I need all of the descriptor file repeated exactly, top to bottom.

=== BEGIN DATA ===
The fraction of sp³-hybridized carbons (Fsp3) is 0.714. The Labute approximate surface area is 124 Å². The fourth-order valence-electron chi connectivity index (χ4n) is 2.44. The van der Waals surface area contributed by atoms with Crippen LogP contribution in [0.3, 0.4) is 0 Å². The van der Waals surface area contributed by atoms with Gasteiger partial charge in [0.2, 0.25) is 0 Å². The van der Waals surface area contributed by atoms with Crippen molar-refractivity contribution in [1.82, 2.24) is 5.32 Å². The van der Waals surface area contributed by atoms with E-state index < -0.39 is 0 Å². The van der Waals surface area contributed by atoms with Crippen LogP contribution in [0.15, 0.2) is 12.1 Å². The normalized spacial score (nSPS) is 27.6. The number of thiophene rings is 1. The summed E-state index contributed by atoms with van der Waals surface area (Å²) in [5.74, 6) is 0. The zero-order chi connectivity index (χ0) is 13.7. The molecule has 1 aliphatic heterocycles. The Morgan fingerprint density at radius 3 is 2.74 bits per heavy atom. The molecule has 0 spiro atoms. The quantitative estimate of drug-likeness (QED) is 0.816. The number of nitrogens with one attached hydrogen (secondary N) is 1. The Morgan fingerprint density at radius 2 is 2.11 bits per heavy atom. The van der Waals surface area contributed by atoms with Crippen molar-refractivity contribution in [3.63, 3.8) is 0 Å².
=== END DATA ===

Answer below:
The fraction of sp³-hybridized carbons (Fsp3) is 0.714. The Labute approximate surface area is 124 Å². The fourth-order valence-electron chi connectivity index (χ4n) is 2.44. The van der Waals surface area contributed by atoms with Crippen LogP contribution in [0.3, 0.4) is 0 Å². The van der Waals surface area contributed by atoms with Gasteiger partial charge in [0.2, 0.25) is 0 Å². The van der Waals surface area contributed by atoms with Crippen molar-refractivity contribution in [1.82, 2.24) is 5.32 Å². The van der Waals surface area contributed by atoms with E-state index < -0.39 is 0 Å². The van der Waals surface area contributed by atoms with Crippen LogP contribution in [0.15, 0.2) is 12.1 Å². The normalized spacial score (nSPS) is 27.6. The number of thiophene rings is 1. The summed E-state index contributed by atoms with van der Waals surface area (Å²) in [5.74, 6) is 0. The zero-order chi connectivity index (χ0) is 13.7. The molecule has 1 aliphatic heterocycles. The Morgan fingerprint density at radius 3 is 2.74 bits per heavy atom. The molecule has 0 spiro atoms. The quantitative estimate of drug-likeness (QED) is 0.816. The number of nitrogens with one attached hydrogen (secondary N) is 1. The Morgan fingerprint density at radius 2 is 2.11 bits per heavy atom. The van der Waals surface area contributed by atoms with Crippen molar-refractivity contribution in [3.63, 3.8) is 0 Å².